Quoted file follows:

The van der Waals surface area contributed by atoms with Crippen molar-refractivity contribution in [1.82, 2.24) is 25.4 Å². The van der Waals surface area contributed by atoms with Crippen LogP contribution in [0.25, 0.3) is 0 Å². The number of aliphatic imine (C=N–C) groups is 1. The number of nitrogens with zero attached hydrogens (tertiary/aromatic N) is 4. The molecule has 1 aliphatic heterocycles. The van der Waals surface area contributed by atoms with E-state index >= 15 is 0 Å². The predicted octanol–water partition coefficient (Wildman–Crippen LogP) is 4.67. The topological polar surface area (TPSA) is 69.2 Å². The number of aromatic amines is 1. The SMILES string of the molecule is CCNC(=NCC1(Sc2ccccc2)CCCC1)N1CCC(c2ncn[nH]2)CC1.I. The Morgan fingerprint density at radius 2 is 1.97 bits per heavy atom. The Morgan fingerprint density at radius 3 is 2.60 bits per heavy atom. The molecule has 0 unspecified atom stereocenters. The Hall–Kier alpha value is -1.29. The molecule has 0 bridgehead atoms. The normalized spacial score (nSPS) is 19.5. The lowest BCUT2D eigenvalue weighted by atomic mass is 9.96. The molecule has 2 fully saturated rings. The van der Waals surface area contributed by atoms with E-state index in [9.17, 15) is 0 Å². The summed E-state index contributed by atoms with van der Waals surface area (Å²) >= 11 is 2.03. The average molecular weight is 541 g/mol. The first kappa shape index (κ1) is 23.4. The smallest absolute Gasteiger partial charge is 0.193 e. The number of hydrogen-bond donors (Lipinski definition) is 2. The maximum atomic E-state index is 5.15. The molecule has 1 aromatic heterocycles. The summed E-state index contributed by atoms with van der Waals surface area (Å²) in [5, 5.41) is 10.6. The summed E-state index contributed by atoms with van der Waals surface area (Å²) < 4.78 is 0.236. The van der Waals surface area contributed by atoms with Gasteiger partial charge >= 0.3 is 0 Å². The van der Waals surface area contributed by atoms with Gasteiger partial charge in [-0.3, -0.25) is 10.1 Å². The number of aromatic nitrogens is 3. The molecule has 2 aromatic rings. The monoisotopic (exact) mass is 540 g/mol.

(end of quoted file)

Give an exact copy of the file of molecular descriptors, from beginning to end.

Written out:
The van der Waals surface area contributed by atoms with Crippen molar-refractivity contribution in [1.82, 2.24) is 25.4 Å². The van der Waals surface area contributed by atoms with Crippen LogP contribution in [0.25, 0.3) is 0 Å². The number of aliphatic imine (C=N–C) groups is 1. The number of nitrogens with zero attached hydrogens (tertiary/aromatic N) is 4. The molecule has 1 aliphatic heterocycles. The van der Waals surface area contributed by atoms with E-state index >= 15 is 0 Å². The predicted octanol–water partition coefficient (Wildman–Crippen LogP) is 4.67. The topological polar surface area (TPSA) is 69.2 Å². The number of aromatic amines is 1. The SMILES string of the molecule is CCNC(=NCC1(Sc2ccccc2)CCCC1)N1CCC(c2ncn[nH]2)CC1.I. The Morgan fingerprint density at radius 2 is 1.97 bits per heavy atom. The Morgan fingerprint density at radius 3 is 2.60 bits per heavy atom. The molecule has 0 unspecified atom stereocenters. The Hall–Kier alpha value is -1.29. The molecule has 0 bridgehead atoms. The normalized spacial score (nSPS) is 19.5. The lowest BCUT2D eigenvalue weighted by atomic mass is 9.96. The molecule has 2 fully saturated rings. The van der Waals surface area contributed by atoms with E-state index in [9.17, 15) is 0 Å². The summed E-state index contributed by atoms with van der Waals surface area (Å²) >= 11 is 2.03. The average molecular weight is 541 g/mol. The first kappa shape index (κ1) is 23.4. The smallest absolute Gasteiger partial charge is 0.193 e. The number of hydrogen-bond donors (Lipinski definition) is 2. The maximum atomic E-state index is 5.15. The molecule has 1 aromatic heterocycles. The summed E-state index contributed by atoms with van der Waals surface area (Å²) in [5, 5.41) is 10.6. The summed E-state index contributed by atoms with van der Waals surface area (Å²) < 4.78 is 0.236. The van der Waals surface area contributed by atoms with Gasteiger partial charge >= 0.3 is 0 Å². The van der Waals surface area contributed by atoms with Gasteiger partial charge in [-0.3, -0.25) is 10.1 Å². The number of aromatic nitrogens is 3. The molecule has 2 aromatic rings. The monoisotopic (exact) mass is 540 g/mol.